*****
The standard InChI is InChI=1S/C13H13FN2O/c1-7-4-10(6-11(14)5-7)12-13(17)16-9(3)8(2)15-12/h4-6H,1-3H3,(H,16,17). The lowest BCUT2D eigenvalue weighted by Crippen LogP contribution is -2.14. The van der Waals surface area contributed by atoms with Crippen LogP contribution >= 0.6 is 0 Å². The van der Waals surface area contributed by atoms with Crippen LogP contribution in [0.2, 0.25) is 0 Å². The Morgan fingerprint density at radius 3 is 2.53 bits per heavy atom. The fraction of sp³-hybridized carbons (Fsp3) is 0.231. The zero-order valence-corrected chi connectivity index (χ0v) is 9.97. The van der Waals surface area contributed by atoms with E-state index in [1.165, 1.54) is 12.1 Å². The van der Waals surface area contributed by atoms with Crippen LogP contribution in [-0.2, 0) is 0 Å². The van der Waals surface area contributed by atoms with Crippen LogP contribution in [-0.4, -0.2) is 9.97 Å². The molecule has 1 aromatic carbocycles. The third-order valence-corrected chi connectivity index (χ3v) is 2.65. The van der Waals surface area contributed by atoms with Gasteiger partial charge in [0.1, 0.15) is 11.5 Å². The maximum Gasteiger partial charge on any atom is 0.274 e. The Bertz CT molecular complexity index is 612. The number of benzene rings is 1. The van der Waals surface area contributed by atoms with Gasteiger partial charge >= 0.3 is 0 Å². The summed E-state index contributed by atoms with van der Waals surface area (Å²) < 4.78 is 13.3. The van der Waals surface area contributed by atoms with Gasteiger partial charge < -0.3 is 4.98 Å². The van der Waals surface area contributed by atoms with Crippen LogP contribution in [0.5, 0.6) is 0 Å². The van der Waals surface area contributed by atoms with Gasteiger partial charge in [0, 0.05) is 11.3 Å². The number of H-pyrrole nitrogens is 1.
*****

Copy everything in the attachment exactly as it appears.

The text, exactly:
The standard InChI is InChI=1S/C13H13FN2O/c1-7-4-10(6-11(14)5-7)12-13(17)16-9(3)8(2)15-12/h4-6H,1-3H3,(H,16,17). The lowest BCUT2D eigenvalue weighted by Crippen LogP contribution is -2.14. The van der Waals surface area contributed by atoms with Crippen LogP contribution >= 0.6 is 0 Å². The van der Waals surface area contributed by atoms with Crippen LogP contribution in [0.2, 0.25) is 0 Å². The Morgan fingerprint density at radius 3 is 2.53 bits per heavy atom. The fraction of sp³-hybridized carbons (Fsp3) is 0.231. The zero-order valence-corrected chi connectivity index (χ0v) is 9.97. The van der Waals surface area contributed by atoms with E-state index in [1.165, 1.54) is 12.1 Å². The van der Waals surface area contributed by atoms with Crippen LogP contribution in [-0.2, 0) is 0 Å². The van der Waals surface area contributed by atoms with Crippen LogP contribution in [-0.4, -0.2) is 9.97 Å². The molecule has 1 aromatic carbocycles. The third-order valence-corrected chi connectivity index (χ3v) is 2.65. The van der Waals surface area contributed by atoms with Gasteiger partial charge in [0.1, 0.15) is 11.5 Å². The maximum Gasteiger partial charge on any atom is 0.274 e. The Bertz CT molecular complexity index is 612. The number of benzene rings is 1. The van der Waals surface area contributed by atoms with Gasteiger partial charge >= 0.3 is 0 Å². The summed E-state index contributed by atoms with van der Waals surface area (Å²) < 4.78 is 13.3. The van der Waals surface area contributed by atoms with Gasteiger partial charge < -0.3 is 4.98 Å². The van der Waals surface area contributed by atoms with Crippen LogP contribution in [0.5, 0.6) is 0 Å². The van der Waals surface area contributed by atoms with Gasteiger partial charge in [0, 0.05) is 11.3 Å². The number of H-pyrrole nitrogens is 1.